Court order necessary to effect agreement

After separating, Cassandra and her husband agreed to split their property. Under the agreement, Cassandra agreed to transfer savings from her KiwiSaver account to her former husband’s account.
November 2013

Cassandra's KiwiSaver provider was a bank. It told her it needed a certified copy of a court order and a copy of the settlement agreement before it could transfer her savings. Cassandra considered the agreement was as legally binding as a court order, and that the requirement to obtain a court order was thus unnecessary. She complained to us.

Contracts between former spouses or partners are legally binding, but they are not equivalent to court orders. A contract is a voluntary agreement between parties, whereas a court order is a ruling by a judge.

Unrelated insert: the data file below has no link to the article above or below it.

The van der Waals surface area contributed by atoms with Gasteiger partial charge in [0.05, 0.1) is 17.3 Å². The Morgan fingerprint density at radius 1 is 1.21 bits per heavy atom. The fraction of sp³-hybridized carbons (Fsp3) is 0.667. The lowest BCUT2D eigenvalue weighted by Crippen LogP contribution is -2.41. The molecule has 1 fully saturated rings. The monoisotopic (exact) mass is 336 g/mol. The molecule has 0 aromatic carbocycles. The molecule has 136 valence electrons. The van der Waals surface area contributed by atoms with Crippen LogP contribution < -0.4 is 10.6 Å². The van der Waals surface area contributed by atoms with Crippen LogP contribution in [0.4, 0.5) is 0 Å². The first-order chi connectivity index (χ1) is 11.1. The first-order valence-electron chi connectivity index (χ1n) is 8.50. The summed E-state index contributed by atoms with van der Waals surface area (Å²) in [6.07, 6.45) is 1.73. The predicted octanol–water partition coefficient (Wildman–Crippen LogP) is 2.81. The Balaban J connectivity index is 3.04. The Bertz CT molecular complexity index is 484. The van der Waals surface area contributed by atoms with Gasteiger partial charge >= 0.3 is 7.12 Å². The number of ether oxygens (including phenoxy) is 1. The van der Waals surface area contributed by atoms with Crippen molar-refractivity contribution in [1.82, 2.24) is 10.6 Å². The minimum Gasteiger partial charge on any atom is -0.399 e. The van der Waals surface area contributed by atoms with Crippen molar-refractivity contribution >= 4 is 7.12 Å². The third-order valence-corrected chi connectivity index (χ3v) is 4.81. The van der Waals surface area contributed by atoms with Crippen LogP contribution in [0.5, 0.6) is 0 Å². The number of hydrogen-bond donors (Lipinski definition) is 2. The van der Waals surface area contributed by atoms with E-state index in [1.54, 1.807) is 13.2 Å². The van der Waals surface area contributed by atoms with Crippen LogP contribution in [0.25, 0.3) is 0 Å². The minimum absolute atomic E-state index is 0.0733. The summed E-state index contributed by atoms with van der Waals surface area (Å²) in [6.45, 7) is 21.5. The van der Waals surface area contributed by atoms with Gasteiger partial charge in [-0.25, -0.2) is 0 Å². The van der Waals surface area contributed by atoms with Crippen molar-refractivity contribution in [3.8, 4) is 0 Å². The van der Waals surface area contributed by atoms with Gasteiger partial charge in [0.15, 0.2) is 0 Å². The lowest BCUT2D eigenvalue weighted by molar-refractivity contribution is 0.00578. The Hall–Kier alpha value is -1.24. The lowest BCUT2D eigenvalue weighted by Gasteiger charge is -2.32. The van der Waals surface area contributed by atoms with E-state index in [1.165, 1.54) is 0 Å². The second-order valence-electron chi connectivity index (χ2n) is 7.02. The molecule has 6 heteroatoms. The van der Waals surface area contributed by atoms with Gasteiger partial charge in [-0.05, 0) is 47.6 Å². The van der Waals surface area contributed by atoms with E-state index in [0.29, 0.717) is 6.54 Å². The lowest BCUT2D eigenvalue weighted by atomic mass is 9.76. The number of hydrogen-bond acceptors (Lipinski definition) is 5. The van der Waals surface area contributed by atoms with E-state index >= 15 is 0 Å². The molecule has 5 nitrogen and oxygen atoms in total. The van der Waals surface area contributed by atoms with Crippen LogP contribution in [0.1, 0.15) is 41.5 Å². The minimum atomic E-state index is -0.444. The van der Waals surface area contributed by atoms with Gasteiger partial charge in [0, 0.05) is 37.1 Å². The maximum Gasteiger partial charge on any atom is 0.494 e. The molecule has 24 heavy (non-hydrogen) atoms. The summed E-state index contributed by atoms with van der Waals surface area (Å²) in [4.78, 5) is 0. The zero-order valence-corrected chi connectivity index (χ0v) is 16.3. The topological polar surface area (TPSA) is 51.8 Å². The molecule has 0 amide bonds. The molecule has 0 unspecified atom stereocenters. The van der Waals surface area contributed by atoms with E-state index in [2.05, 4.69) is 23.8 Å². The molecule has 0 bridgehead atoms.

Our investigation

Section 21 of the Property (Relationships) Act 1976 says that agreements between spouses or partners over the division of property become legally binding once signed. The agreement complied with section 21. However, section 31 says such agreements, if they include the division of superannuation scheme entitlements, require a court order to give them full effect.

We told Cassandra the agreement alone was insufficient to enable the transfer of her KiwiSaver savings.


Cassandra accepted this and sought a court order.

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